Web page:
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World of Terror @ National Geographic Magazine
By Walter Laqueur

Terrorism is as old as humankind. Where are the hot spots, and why is it so much more lethal today?

Read this compelling excerpt, or print the whole story.

As the new century began, an epidemic of terrorism spread panic around the globe. In world capitals, leaders fortified their security and curtailed public appearances. Ordinary citizens felt unsafe walking the streets of major cities, while the terrorists themselves were like phantoms—everywhere and nowhere at the same time, seemingly able to strike at will. Terrorism became the preoccupation of police and politicians, bankers, and business leaders. Headlines screamed out news of the latest outrage: "WASHINGTON STUNNED BY THE TRAGEDY" in one paper, "IN GREAT PERIL" in another. One horrific September terrorist attack, in the United States, sent the stock market reeling and sparked anti-immigrant sentiment. Another attack, in Madrid, plunged Spanish politics into turmoil over issues of war and peace. Politicians in the U.S. took to describing the war on terror as a struggle of good versus evil, while some religious leaders, quoting scripture, proclaimed that the end of the world was at hand.
The year was 1901.
As frightening as modern terrorism is, the bitter fear it generates would have been familiar to those alive at the turn of the 20th century. A few decades before, Russian revolutionaries had killed Tsar Alexander II with a bomb in St. Petersburg. In 1894 an Italian anarchist stabbed French president Sadi Carnot. In 1897 the Spanish prime minister was assassinated just as Cuba's drive for independence was boiling over; within a year, Spain was at war with the United States. And in 1901 William McKinley, President of the U.S., was assassinated by a 28-year-old anarchist, Leon Czolgosz. Thirteen years later, of course, a Serbian terrorist shot and killed Archduke Ferdinand, heir to the throne of Austria—and triggered World War I.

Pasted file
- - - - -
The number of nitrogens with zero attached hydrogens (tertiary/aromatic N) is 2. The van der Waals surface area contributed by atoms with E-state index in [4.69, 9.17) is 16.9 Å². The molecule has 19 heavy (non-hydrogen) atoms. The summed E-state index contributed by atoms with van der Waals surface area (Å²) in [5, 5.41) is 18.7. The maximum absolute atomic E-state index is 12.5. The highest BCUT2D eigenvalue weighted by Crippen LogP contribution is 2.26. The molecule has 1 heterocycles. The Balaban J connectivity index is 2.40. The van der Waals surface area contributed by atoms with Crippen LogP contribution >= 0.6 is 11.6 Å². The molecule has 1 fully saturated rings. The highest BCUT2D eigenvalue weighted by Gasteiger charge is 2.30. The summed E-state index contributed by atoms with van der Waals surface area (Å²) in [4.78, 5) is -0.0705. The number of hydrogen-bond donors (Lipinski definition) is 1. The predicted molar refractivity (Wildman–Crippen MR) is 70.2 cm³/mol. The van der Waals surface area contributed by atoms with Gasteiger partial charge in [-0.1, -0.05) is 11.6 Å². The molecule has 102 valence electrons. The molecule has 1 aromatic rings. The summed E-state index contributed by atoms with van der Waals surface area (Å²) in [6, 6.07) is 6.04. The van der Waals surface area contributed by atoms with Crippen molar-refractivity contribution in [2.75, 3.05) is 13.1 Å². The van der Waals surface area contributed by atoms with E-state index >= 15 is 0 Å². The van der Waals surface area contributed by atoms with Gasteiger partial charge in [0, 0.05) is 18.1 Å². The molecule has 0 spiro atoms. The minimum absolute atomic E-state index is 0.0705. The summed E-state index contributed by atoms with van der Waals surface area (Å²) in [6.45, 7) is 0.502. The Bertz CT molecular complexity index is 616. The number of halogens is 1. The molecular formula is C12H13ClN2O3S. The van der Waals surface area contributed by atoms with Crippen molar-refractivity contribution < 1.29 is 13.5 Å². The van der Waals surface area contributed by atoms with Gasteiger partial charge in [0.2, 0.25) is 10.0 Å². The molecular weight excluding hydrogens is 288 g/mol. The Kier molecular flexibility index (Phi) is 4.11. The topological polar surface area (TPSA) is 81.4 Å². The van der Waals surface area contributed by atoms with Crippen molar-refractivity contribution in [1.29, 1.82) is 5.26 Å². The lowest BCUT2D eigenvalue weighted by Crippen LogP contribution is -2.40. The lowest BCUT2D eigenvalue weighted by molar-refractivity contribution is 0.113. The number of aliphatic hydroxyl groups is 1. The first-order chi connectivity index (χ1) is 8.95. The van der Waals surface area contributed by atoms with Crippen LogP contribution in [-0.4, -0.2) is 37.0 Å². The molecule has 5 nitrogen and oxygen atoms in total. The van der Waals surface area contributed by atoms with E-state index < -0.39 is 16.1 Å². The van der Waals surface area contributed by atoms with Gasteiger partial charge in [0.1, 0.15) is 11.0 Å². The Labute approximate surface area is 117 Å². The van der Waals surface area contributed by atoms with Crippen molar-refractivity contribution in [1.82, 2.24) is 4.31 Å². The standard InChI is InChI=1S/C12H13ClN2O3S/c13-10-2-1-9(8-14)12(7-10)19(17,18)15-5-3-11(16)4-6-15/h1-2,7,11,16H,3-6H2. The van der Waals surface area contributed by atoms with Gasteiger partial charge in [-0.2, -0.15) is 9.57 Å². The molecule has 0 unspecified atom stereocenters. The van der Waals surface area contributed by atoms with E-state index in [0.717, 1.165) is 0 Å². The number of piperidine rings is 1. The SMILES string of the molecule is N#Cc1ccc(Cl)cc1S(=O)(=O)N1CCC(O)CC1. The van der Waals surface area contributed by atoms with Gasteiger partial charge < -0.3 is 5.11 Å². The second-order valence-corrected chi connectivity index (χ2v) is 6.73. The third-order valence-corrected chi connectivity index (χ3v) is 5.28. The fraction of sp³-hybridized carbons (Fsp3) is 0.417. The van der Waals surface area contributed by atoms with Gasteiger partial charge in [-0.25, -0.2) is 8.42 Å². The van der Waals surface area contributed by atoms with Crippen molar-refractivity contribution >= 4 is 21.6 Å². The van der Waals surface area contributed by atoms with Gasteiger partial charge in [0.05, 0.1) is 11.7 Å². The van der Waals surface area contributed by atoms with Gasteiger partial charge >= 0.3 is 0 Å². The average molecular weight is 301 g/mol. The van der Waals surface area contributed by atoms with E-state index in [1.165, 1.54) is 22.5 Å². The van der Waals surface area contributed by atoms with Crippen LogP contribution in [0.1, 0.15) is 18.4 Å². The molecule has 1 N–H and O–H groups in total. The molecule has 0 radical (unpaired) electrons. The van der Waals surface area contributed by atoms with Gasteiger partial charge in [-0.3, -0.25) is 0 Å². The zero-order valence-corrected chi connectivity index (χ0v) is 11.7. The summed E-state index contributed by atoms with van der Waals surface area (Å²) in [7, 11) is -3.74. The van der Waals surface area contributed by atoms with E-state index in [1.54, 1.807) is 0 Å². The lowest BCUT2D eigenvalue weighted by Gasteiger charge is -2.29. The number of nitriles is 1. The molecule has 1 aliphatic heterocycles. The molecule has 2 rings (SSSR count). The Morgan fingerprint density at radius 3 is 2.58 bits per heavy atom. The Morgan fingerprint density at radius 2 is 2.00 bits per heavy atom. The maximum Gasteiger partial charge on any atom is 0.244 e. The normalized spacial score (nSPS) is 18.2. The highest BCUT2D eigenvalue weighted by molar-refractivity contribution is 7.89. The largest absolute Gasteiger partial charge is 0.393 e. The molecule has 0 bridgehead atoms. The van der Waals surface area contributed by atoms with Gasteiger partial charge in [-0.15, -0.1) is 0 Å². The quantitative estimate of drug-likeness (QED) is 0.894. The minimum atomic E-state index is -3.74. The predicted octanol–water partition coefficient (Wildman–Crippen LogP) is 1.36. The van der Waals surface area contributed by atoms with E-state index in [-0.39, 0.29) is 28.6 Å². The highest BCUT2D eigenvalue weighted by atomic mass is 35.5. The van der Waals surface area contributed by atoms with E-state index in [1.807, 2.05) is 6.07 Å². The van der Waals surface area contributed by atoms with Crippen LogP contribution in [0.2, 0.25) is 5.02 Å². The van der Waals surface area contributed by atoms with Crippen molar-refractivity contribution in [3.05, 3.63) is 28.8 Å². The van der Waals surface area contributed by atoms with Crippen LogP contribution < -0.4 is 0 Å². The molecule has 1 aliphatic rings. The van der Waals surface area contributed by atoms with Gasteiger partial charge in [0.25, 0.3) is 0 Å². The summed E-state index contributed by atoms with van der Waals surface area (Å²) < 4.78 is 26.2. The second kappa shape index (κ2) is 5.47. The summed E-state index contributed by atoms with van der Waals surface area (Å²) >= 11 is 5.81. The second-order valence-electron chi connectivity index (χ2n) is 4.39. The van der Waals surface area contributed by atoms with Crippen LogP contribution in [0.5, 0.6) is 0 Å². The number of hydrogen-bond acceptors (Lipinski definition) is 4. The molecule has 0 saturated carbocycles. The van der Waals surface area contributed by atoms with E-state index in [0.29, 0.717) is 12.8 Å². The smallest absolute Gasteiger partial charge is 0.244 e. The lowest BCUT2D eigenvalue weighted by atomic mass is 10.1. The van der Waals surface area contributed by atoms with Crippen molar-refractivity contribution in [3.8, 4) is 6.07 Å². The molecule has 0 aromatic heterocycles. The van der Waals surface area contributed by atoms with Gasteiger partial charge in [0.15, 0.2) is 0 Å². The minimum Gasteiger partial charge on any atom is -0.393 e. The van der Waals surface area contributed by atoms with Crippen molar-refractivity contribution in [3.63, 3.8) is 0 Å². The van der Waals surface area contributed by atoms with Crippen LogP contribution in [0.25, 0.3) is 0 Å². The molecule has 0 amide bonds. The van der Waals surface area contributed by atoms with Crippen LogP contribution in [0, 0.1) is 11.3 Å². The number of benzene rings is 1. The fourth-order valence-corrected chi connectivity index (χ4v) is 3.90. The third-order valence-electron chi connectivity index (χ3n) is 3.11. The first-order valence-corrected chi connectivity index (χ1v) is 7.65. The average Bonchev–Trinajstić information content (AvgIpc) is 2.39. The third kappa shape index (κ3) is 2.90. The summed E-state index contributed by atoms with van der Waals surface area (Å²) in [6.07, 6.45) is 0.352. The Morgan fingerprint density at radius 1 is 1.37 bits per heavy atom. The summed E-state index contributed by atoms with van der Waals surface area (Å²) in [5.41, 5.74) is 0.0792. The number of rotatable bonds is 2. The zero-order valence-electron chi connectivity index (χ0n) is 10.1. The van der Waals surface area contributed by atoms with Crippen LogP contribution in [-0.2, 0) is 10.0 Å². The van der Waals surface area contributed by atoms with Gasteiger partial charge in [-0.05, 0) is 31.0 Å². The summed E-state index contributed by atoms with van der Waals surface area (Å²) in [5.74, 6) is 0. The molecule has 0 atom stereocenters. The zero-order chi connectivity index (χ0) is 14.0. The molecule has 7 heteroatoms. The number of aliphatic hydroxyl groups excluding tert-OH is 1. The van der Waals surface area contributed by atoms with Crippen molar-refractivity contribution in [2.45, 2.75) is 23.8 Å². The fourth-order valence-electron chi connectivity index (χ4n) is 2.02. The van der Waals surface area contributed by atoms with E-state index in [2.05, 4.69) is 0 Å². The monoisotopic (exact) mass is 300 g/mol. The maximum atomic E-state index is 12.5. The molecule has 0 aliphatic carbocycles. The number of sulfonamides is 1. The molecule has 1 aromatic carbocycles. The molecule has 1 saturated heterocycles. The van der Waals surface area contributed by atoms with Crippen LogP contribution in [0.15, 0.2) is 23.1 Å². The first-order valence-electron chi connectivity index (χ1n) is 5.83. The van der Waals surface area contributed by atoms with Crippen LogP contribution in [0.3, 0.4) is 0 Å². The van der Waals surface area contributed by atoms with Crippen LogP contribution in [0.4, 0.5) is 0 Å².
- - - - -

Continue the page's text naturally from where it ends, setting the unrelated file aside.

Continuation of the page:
Obviously terrorism—defined here as the systematic use of murder, injury, and destruction, or the threat of such acts, aimed at achieving political ends—has the power to alter the course of history, as the 9/11 attacks in New York and Washington, last spring's train bombings in Madrid, and bloodcurdling headlines from Israel and Iraq remind us today. And with the additional threat posed by weapons of mass destruction, it does seem that humanity has crossed into a perilous new era, in which a new breed of terrorist, armed with fearsome new weapons, has acquired the means to challenge even the most powerful nations on Earth.
How did the world come to this point? What in the world has changed?

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How can the war on terror be fought effectively?  And how do you define a terrorist?

 Can the war on terror be won?  Cast your vote.

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More to Explore